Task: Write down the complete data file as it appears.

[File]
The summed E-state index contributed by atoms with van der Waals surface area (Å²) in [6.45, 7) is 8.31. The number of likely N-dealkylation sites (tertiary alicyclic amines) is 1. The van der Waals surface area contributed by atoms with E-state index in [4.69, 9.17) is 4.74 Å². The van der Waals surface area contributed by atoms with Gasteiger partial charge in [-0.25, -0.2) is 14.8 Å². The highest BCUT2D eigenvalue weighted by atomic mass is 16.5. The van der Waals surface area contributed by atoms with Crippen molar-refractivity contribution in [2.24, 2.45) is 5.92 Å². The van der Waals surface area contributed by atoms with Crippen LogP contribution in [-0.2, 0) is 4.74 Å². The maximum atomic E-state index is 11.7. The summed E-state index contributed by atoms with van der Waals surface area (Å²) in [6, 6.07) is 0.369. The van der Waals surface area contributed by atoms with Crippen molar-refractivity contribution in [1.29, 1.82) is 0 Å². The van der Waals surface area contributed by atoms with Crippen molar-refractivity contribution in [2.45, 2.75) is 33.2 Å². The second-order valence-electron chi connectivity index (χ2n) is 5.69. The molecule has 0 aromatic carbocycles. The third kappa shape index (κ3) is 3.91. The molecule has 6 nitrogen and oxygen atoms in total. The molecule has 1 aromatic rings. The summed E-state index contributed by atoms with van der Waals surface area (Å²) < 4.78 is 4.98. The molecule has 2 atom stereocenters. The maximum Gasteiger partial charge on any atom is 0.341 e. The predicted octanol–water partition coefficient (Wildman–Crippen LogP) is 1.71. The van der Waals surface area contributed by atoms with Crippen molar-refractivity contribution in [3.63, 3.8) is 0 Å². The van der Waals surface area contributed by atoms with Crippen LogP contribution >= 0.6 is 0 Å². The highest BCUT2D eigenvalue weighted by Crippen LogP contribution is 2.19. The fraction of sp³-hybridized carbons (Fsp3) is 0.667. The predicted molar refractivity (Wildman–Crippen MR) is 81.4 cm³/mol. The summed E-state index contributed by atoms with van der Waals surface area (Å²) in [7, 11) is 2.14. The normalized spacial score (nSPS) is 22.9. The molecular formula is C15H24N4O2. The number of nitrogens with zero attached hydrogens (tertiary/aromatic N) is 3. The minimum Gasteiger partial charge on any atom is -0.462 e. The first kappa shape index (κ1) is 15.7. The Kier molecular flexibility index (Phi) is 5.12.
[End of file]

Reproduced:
The summed E-state index contributed by atoms with van der Waals surface area (Å²) in [6.45, 7) is 8.31. The number of likely N-dealkylation sites (tertiary alicyclic amines) is 1. The van der Waals surface area contributed by atoms with E-state index in [4.69, 9.17) is 4.74 Å². The van der Waals surface area contributed by atoms with Gasteiger partial charge in [-0.25, -0.2) is 14.8 Å². The highest BCUT2D eigenvalue weighted by atomic mass is 16.5. The van der Waals surface area contributed by atoms with Crippen molar-refractivity contribution in [2.24, 2.45) is 5.92 Å². The van der Waals surface area contributed by atoms with Crippen LogP contribution in [-0.2, 0) is 4.74 Å². The maximum atomic E-state index is 11.7. The summed E-state index contributed by atoms with van der Waals surface area (Å²) in [6, 6.07) is 0.369. The van der Waals surface area contributed by atoms with Crippen molar-refractivity contribution in [1.29, 1.82) is 0 Å². The van der Waals surface area contributed by atoms with Crippen molar-refractivity contribution in [2.45, 2.75) is 33.2 Å². The second-order valence-electron chi connectivity index (χ2n) is 5.69. The molecule has 0 aromatic carbocycles. The third kappa shape index (κ3) is 3.91. The molecule has 6 nitrogen and oxygen atoms in total. The molecule has 1 aromatic rings. The summed E-state index contributed by atoms with van der Waals surface area (Å²) < 4.78 is 4.98. The molecule has 2 atom stereocenters. The maximum Gasteiger partial charge on any atom is 0.341 e. The predicted octanol–water partition coefficient (Wildman–Crippen LogP) is 1.71. The van der Waals surface area contributed by atoms with Crippen molar-refractivity contribution in [3.63, 3.8) is 0 Å². The van der Waals surface area contributed by atoms with Crippen LogP contribution >= 0.6 is 0 Å². The highest BCUT2D eigenvalue weighted by Crippen LogP contribution is 2.19. The fraction of sp³-hybridized carbons (Fsp3) is 0.667. The predicted molar refractivity (Wildman–Crippen MR) is 81.4 cm³/mol. The summed E-state index contributed by atoms with van der Waals surface area (Å²) in [7, 11) is 2.14. The normalized spacial score (nSPS) is 22.9. The molecular formula is C15H24N4O2. The number of nitrogens with zero attached hydrogens (tertiary/aromatic N) is 3. The minimum Gasteiger partial charge on any atom is -0.462 e. The first kappa shape index (κ1) is 15.7. The Kier molecular flexibility index (Phi) is 5.12.